Virgin’s racing against time and the government needs to act

Virgin Australia’s share trading halt won’t be the usual two-day affair – it could take weeks to get a clear picture on the airline’s future sufficient to allow the company to satisfy its continuous disclosure obligations.

And that’s assuming the airline’s shares ever resume trading. Virgin needs a major financial restructuring and it is racing against time. The trading halt reinforces that sense of urgency.

A more realistic scenario is that the equity in the company is next to worthless if or when Virgin emerges from the coronavirus disaster that has decimated the aviation industry.

Virgin Australia entered a trading halt on Tuesday.Credit:Edwina Pickles

The misinformation that throwing Virgin a lifeline will line the pockets of its major shareholders, Singapore Airlines, billionaire Richard Branson, Middle Eastern airline Etihad and Chinese and Hong Kong groups HNA and Nashan is nonsense. Instead it will be owners of Virgin’s debt that will determine its destiny.

Those who took $950 million in bonds last year will also need to take a haircut of up to 50 per cent and could also end up swapping their debt for equity. Virgin has corralled debt restructuring expert, Jim McKnight from US investment bank Houlihan Lokey, for the assignment.

Virgin’s own board now has limited control of its destiny. Its ability to continue trading in the medium term is reliant on support from lenders and whether the federal government comes through with an aviation industry rescue package.

The trading halt should be a wake-up call to the government that a decision needs to be made soon. Picking winners and competitive rivalries shouldn’t enter into the government’s equation. A more strategic plan would be to ensure tourism will have support when the pandemic is over.

Qantas has a more robust balance sheet that can ride out an extended crisis but it too will be severely damaged if the grounding of its fleet lasts six months or more.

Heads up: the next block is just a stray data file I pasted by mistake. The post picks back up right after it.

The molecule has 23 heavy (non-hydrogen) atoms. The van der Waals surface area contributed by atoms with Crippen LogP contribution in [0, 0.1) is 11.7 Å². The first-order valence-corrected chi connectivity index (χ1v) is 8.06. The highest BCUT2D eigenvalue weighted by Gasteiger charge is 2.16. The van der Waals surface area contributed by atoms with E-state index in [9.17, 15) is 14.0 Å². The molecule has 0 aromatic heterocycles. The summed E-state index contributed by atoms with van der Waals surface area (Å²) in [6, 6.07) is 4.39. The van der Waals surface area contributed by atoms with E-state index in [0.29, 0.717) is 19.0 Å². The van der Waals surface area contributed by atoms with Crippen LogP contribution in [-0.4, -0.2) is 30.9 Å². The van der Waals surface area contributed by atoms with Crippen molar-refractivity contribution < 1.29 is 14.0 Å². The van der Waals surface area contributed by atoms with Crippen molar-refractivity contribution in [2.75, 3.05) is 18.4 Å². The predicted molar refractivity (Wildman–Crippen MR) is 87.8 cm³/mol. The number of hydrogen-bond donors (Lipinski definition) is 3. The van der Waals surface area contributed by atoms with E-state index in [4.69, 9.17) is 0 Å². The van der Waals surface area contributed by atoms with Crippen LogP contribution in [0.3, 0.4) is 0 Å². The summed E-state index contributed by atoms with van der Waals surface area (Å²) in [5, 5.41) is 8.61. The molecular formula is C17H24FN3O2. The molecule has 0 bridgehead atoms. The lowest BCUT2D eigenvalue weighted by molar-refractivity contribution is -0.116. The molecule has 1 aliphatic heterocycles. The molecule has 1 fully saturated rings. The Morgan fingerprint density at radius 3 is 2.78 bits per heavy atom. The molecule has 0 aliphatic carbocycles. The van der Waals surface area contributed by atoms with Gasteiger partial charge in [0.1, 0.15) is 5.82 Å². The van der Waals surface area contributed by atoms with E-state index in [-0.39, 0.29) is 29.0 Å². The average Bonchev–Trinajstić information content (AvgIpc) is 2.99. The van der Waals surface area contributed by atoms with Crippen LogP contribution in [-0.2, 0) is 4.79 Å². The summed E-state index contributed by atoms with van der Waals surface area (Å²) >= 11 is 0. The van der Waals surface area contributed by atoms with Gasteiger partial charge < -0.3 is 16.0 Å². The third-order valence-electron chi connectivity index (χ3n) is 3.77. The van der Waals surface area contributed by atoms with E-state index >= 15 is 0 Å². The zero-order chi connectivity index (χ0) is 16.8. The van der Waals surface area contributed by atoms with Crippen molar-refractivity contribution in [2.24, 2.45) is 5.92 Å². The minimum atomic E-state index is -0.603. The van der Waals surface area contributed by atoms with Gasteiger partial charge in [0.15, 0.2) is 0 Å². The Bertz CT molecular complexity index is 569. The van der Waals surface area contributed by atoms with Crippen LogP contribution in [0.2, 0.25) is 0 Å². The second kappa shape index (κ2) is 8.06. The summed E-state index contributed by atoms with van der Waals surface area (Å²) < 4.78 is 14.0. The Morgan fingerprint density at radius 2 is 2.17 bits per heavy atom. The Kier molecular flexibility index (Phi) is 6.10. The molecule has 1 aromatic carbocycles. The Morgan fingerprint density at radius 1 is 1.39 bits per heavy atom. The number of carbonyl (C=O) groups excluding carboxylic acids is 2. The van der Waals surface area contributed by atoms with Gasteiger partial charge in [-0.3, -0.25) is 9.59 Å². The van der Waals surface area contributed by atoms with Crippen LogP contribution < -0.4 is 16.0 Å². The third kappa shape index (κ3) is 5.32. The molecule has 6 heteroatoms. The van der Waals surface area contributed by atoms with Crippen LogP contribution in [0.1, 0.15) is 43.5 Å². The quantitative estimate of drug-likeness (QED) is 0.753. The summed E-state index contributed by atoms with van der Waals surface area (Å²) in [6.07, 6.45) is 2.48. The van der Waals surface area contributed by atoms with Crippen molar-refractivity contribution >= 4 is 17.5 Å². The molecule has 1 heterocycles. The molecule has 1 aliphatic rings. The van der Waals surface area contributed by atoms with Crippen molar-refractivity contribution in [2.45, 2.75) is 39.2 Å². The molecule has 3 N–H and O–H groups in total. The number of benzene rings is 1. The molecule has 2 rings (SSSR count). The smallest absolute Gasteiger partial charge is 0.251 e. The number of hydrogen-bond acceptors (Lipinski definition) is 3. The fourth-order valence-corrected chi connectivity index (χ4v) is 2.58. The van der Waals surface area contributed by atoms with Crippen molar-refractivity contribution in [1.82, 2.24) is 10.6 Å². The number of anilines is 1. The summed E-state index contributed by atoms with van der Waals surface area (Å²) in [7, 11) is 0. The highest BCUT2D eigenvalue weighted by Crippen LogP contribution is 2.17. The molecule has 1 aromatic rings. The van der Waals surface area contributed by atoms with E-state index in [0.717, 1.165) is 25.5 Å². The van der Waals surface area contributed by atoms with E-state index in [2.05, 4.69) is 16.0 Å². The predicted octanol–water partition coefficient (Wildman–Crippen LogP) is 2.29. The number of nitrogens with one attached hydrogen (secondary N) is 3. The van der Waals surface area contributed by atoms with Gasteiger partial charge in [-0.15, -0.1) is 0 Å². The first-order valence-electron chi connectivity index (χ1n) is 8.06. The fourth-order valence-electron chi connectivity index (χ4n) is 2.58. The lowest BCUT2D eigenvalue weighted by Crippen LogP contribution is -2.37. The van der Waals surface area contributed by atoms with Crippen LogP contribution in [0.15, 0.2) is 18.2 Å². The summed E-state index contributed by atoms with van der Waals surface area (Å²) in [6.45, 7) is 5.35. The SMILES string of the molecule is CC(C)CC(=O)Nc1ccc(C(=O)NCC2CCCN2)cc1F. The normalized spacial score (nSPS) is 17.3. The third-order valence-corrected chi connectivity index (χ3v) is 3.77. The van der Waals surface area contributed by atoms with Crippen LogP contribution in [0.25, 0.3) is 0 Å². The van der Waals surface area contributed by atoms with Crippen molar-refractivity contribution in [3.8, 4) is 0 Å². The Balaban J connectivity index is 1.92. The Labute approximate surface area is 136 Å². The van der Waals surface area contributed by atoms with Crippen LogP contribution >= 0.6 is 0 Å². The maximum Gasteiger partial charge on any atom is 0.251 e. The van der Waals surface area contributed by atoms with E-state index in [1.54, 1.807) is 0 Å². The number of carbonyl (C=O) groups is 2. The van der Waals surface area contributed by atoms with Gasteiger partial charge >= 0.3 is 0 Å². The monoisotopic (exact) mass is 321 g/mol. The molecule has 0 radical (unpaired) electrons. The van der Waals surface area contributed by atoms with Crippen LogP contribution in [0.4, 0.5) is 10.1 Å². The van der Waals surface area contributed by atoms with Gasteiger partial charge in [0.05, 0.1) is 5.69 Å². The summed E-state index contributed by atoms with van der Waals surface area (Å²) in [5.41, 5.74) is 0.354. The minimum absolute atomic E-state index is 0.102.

In March when Virgin grounded almost all of its fleet due to the effects of the coronavirus, the company had liquidity of about $900 million which will last for six months, according to the most optimistic estimates.

A few weeks ago Virgin approached the government for a $1.4 billion loan which could be convertible into equity and would form part of a larger industry assistance package. It didn’t fly.

The second approach from Virgin is understood to involve a $1 billion debt guarantee, which is a little less ambitious than the airline’s original request. Insiders say Virgin has received a positive hearing from some quarters including from Treasurer Josh Frydenberg, Trade Minister Simon Birmingham and Finance Minister Mathias Cormann, but has experienced resistance from Transport Minister and Deputy Prime Minister Michael McCormack.

The government has the option of letting Virgin go under but risks creating a near domestic monopoly in the domestic aviation market. Such an outcome would lead to an increase in fares both for businesses and consumers.

It could be months or years before a new full service airline emerges. While Virgin Blue (Virgin Australia’s predecessor) stepped into the breach following the 2001 collapse of Ansett, it was several years before Virgin emerged as a full-service competitor to Qantas.

It is understandable that the government doesn’t want to set a precedent by providing financial assistance for large companies lest it create a conga line. But it needs to assess whether the country’s second major airline forms part of our critical tourism infrastructure and the damage its demise would have on the thousands of smaller companies that rely on the $60 billion tourism industry.

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